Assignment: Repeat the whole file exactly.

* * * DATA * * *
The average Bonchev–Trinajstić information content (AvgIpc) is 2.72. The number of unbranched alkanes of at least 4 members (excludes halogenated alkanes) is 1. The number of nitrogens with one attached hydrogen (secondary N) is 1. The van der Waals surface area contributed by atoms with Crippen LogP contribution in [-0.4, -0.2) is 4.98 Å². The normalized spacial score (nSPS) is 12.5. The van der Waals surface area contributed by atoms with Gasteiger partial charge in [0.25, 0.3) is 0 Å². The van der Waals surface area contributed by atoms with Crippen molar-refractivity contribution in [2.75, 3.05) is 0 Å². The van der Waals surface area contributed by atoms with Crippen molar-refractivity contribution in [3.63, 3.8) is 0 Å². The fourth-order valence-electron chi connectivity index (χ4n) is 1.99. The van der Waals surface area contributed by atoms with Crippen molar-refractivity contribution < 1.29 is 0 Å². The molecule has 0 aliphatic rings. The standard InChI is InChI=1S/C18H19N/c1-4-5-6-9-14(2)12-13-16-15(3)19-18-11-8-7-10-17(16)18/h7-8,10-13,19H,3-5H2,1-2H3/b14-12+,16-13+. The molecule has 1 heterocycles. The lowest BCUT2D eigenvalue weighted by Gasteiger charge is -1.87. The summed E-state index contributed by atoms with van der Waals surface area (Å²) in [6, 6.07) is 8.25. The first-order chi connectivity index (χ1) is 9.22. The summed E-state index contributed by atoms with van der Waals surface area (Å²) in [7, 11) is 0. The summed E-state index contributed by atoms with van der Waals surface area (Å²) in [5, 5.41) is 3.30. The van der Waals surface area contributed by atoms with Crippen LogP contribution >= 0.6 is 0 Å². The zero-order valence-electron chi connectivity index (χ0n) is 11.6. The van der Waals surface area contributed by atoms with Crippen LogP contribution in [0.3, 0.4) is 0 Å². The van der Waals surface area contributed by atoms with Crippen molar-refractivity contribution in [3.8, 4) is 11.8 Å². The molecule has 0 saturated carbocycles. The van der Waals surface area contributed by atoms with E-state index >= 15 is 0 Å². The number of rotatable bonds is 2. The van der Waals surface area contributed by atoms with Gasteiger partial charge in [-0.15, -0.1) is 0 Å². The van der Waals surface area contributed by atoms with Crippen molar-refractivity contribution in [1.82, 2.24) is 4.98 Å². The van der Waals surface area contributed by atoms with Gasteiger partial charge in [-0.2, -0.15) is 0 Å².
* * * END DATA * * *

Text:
The average Bonchev–Trinajstić information content (AvgIpc) is 2.72. The number of unbranched alkanes of at least 4 members (excludes halogenated alkanes) is 1. The number of nitrogens with one attached hydrogen (secondary N) is 1. The van der Waals surface area contributed by atoms with Crippen LogP contribution in [-0.4, -0.2) is 4.98 Å². The normalized spacial score (nSPS) is 12.5. The van der Waals surface area contributed by atoms with Gasteiger partial charge in [0.25, 0.3) is 0 Å². The van der Waals surface area contributed by atoms with Crippen molar-refractivity contribution in [2.75, 3.05) is 0 Å². The van der Waals surface area contributed by atoms with Crippen molar-refractivity contribution in [3.63, 3.8) is 0 Å². The fourth-order valence-electron chi connectivity index (χ4n) is 1.99. The van der Waals surface area contributed by atoms with Crippen molar-refractivity contribution < 1.29 is 0 Å². The molecule has 0 aliphatic rings. The standard InChI is InChI=1S/C18H19N/c1-4-5-6-9-14(2)12-13-16-15(3)19-18-11-8-7-10-17(16)18/h7-8,10-13,19H,3-5H2,1-2H3/b14-12+,16-13+. The molecule has 1 heterocycles. The lowest BCUT2D eigenvalue weighted by Gasteiger charge is -1.87. The summed E-state index contributed by atoms with van der Waals surface area (Å²) in [6, 6.07) is 8.25. The first-order chi connectivity index (χ1) is 9.22. The summed E-state index contributed by atoms with van der Waals surface area (Å²) in [7, 11) is 0. The summed E-state index contributed by atoms with van der Waals surface area (Å²) in [5, 5.41) is 3.30. The van der Waals surface area contributed by atoms with Crippen LogP contribution >= 0.6 is 0 Å². The zero-order valence-electron chi connectivity index (χ0n) is 11.6. The van der Waals surface area contributed by atoms with Crippen LogP contribution in [0.3, 0.4) is 0 Å². The van der Waals surface area contributed by atoms with Crippen molar-refractivity contribution in [3.8, 4) is 11.8 Å². The molecule has 0 saturated carbocycles. The van der Waals surface area contributed by atoms with E-state index >= 15 is 0 Å². The number of rotatable bonds is 2. The van der Waals surface area contributed by atoms with Gasteiger partial charge in [-0.15, -0.1) is 0 Å². The van der Waals surface area contributed by atoms with Crippen molar-refractivity contribution in [1.82, 2.24) is 4.98 Å². The van der Waals surface area contributed by atoms with Gasteiger partial charge in [-0.2, -0.15) is 0 Å².